From the outset, Microsoft has pushed the idea of Excel and Power BI being ‘better together’, but in the early days it was not easy to share your Excel data so that you could perform analysis on it. Once the data was there, it was easy enough to work with, but getting the data into PowerBI so that you could use the Analyze tool was a challenge.
That changed with the release of PowerBI Publisher for Excel – a simple tool that does exactly what it says on the tin (or in this case, on the ribbon).
PowerBI Publisher for Excel takes away a lot of the administrative and technical burden. You could use the OLE drivers and convert the data the old-fashioned way, but there’s no need. You don’t even need to set up all the pivot tables by hand. PowerBI Publisher handles it all for you, saving you time and reducing the possibility of errors creeping in.
Using the Publisher Tool
You can find the publisher tool in the PowerBI ribbon in Excel itself. To share data from a spreadsheet, open that spreadsheet in Excel, select the PowerBI ribbon, and click on Connect to Data. This will bring up a dialog that will give you the option to connect to a dataset or to a report.
If you don’t have any data in PowerBI yet, then the tool will offer to create a sample dataset for you, and connect your data to that dataset. This is a good way to get started. If you approve this, then the tool will make a dataset and a pivot table, and deploy the data to the dataset.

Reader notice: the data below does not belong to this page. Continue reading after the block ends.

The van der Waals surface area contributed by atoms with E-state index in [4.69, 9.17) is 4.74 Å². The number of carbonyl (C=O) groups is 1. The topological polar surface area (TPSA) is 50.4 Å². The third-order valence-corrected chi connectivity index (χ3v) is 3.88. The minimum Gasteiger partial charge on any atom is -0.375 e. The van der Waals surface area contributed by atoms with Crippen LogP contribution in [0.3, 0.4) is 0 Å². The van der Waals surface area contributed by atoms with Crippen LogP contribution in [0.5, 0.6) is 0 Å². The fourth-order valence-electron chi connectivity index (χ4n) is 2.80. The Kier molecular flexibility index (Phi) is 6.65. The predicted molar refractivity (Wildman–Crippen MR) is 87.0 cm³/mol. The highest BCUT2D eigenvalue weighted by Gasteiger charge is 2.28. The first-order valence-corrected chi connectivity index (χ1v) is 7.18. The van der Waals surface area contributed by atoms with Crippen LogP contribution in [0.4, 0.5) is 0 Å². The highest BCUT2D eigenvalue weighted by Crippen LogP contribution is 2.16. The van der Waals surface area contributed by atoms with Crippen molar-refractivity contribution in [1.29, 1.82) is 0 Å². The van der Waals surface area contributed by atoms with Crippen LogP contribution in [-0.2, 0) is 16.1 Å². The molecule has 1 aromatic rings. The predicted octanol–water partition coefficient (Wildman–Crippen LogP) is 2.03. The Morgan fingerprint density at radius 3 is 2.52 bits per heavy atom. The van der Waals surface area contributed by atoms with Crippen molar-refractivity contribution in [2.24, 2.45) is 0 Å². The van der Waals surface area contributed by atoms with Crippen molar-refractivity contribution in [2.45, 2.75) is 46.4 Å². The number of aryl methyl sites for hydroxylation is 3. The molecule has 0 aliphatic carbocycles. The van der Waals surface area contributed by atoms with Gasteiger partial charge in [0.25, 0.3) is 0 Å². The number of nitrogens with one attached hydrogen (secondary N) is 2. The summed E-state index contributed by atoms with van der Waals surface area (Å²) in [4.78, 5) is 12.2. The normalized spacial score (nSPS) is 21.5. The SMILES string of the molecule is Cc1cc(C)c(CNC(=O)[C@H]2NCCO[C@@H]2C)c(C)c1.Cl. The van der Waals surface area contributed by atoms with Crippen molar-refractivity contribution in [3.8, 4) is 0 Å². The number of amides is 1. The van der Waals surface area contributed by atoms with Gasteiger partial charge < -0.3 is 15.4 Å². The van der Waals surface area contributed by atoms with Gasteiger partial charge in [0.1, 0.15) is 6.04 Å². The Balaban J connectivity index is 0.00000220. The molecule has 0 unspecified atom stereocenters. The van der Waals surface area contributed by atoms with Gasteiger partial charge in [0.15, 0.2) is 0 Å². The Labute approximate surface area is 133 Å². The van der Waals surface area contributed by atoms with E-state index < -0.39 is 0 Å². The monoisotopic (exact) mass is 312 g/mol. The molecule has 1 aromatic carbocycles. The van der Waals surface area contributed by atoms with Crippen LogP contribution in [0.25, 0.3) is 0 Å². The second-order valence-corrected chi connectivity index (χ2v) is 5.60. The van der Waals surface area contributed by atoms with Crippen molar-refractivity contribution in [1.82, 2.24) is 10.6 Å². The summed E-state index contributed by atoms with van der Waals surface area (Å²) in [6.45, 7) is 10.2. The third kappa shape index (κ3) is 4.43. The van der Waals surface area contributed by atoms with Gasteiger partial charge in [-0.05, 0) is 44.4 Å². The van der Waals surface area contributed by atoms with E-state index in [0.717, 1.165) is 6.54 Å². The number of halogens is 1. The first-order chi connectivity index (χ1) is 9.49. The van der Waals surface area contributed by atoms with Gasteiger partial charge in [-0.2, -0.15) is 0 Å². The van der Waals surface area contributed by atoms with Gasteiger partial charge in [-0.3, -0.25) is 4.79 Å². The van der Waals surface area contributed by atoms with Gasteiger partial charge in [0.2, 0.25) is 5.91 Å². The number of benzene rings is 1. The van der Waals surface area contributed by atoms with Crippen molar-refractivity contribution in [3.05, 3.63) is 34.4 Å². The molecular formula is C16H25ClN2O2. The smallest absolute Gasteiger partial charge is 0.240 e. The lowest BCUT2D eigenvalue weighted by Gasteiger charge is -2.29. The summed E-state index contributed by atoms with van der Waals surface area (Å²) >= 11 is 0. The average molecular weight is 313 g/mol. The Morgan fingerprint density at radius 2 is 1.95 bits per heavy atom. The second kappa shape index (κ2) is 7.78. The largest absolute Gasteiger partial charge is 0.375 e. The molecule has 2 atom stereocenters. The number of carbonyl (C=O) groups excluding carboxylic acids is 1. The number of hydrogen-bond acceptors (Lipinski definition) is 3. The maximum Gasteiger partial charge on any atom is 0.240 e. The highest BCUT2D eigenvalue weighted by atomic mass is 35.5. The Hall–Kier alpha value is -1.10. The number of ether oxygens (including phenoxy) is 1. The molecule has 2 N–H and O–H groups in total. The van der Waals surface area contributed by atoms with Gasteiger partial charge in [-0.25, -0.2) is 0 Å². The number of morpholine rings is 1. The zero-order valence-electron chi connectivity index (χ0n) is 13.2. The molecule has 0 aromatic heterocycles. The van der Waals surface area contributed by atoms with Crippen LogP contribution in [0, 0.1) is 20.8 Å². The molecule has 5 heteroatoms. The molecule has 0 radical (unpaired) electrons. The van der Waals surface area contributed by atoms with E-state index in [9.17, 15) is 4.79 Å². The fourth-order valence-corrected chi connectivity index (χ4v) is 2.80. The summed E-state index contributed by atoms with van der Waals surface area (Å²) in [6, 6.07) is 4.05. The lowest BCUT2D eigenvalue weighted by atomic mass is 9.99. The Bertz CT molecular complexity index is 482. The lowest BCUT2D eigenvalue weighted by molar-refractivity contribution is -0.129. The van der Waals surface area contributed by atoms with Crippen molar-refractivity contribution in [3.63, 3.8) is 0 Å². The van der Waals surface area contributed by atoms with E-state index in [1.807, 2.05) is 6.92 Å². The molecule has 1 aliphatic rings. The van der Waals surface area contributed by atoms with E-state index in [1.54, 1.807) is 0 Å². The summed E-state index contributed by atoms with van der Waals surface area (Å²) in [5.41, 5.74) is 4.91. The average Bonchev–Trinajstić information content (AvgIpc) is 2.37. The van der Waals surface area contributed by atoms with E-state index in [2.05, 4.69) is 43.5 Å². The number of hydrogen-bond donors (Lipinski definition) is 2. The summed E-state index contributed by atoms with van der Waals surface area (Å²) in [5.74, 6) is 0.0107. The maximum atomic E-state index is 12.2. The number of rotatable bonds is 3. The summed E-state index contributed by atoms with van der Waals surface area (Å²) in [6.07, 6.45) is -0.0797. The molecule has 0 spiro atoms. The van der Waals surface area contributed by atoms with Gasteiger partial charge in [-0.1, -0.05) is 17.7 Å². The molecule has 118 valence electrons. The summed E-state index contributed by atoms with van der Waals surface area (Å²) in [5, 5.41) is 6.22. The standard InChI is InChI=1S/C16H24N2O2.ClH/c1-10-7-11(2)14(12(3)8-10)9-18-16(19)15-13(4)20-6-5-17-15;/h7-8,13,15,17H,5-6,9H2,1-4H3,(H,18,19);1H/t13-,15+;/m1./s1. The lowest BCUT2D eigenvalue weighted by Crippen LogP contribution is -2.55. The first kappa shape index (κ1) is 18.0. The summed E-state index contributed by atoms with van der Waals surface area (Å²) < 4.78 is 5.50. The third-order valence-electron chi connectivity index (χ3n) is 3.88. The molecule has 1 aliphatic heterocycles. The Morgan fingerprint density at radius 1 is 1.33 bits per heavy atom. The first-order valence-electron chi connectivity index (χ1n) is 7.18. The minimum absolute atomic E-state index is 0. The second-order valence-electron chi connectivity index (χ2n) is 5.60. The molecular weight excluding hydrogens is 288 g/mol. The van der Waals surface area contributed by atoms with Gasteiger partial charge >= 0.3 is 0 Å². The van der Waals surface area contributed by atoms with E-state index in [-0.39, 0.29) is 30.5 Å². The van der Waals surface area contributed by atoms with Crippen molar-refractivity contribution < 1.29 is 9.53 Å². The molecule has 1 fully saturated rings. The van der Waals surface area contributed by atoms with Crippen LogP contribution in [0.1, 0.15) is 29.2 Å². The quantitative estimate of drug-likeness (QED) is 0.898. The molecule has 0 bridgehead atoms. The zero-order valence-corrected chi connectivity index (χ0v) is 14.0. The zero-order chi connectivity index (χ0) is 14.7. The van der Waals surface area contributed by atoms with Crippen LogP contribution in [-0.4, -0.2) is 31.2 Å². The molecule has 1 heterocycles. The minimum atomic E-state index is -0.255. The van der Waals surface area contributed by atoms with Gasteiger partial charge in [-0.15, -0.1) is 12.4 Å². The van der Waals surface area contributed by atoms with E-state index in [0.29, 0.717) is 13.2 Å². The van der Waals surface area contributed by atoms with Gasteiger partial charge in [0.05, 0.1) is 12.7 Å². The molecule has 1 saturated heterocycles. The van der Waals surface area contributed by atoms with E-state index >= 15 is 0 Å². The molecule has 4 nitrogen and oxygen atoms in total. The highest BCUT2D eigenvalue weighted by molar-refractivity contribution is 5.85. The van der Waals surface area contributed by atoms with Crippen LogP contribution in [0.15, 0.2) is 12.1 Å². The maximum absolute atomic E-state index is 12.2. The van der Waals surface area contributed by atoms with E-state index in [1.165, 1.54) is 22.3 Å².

From there, you can use the Analyze tool to perform the analysis that you want on the data. To ensure that you can access the reports and analysis quickly and easily in the future, once you have finished the process be sure to pin the results.
Common Issues With Sharing Excel Data
One thing that it’s important to understand when working with Excel data is that if you have data which is shared with you, but that is not owned by you, then that data may not connect to PowerBI in the way you expect. If you want to share data with PowerBI then the data needs to be directly a part of the spreadsheet so that you have full control over it.
In addition, if the data in PowerBI comes from an ‘on premises’ SQL database, the connection that is made by the tool will be between the Excel sheet and that database, rather than the PowerBI version of the data. This means that you will need to make sure that you are properly authenticated to connect to that dataset.
If your setup is quite simple, however, sharing excel data with PowerBI is quite simply a matter of clicking a few buttons. The wizard takes control of the rest of the process for you, and in most cases it will work without a hitch.